Saudi says to cut oil output as producers discuss price dip

Cornelia Mascio
Novembre 12, 2018

Energy ministers of top producers Russian Federation and Saudi Arabia will join other OPEC and non-OPEC officials for the meeting of the Joint Ministerial Monitoring Committee, which oversees production levels.

Saudi Arabia, the world's top oil exporter, has been pumping 10.7m bpd since October, according to Falih.

Ahead of the meeting, he acknowledged that so far there was no new deal to cut production among OPEC and non-OPEC producers, who struck an agreement in late 2016 to cut output by 1.8 million bpd to tackle an oversupply crisis.

While Riyadh has chose to lower production, the rest of the attendees did not come to a consensus on the matter, according to Falih.

A big concern for Saudi Arabia and other traditional producers from the Middle East dominated Organization of the Petroleum Exporting Countries (OPEC) is the surge in USA output.

Asked by reporters in Abu Dhabi if the market is in balance, Saudi Energy Minister Khalid Al-Falih said: "We will find out. We have our meeting later".

He also attributed the sharp drop in prices to "microeconomic uncertainties", and signs of a build-up in crude inventories.

The announcement came after crude prices declined by around 20 percent over a month, as supply has surged, especially by the top-three producers USA, Russia and Saudi Arabia.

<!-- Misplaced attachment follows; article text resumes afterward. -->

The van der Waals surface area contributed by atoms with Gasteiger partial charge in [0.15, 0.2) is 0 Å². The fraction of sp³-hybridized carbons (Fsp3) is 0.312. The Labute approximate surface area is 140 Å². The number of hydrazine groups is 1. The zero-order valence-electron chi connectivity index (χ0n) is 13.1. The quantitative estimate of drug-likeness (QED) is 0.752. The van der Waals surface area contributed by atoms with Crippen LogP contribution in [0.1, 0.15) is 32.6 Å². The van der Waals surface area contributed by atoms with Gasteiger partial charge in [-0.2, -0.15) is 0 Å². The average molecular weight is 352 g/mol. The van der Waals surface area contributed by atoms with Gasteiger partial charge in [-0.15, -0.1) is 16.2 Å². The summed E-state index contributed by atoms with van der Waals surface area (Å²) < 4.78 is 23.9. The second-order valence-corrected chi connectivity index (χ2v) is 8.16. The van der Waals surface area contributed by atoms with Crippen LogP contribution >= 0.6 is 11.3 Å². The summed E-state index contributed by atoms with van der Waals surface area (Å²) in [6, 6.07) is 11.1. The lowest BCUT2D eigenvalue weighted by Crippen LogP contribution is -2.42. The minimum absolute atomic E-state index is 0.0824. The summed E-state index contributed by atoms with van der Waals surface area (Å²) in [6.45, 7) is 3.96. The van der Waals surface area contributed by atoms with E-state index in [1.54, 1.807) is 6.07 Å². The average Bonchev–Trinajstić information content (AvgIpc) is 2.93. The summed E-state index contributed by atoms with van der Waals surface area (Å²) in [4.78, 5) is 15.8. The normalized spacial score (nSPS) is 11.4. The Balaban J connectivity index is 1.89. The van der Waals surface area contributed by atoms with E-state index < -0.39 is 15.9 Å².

The latest price slump comes after the United States boosted production of shale oil, while Saudi Arabia, Russia and others raised supplies of crude amid signs of slowing demand.

There have also been signs that renewed United States sanctions on Iranian oil exports may have a softer-than-expected impact.

Through large production cuts starting at the beginning of 2017, they managed to push up oil prices from below $30 a barrel to over $85 a barrel in October, strongly improving their revenues.

But producers eased output cuts in June after signs of a tighter market and higher prices, selling hundreds of thousands of extra barrels.

Al-Falih last month said there could be a need for intervention to reduce oil stockpiles after increases in recent months.

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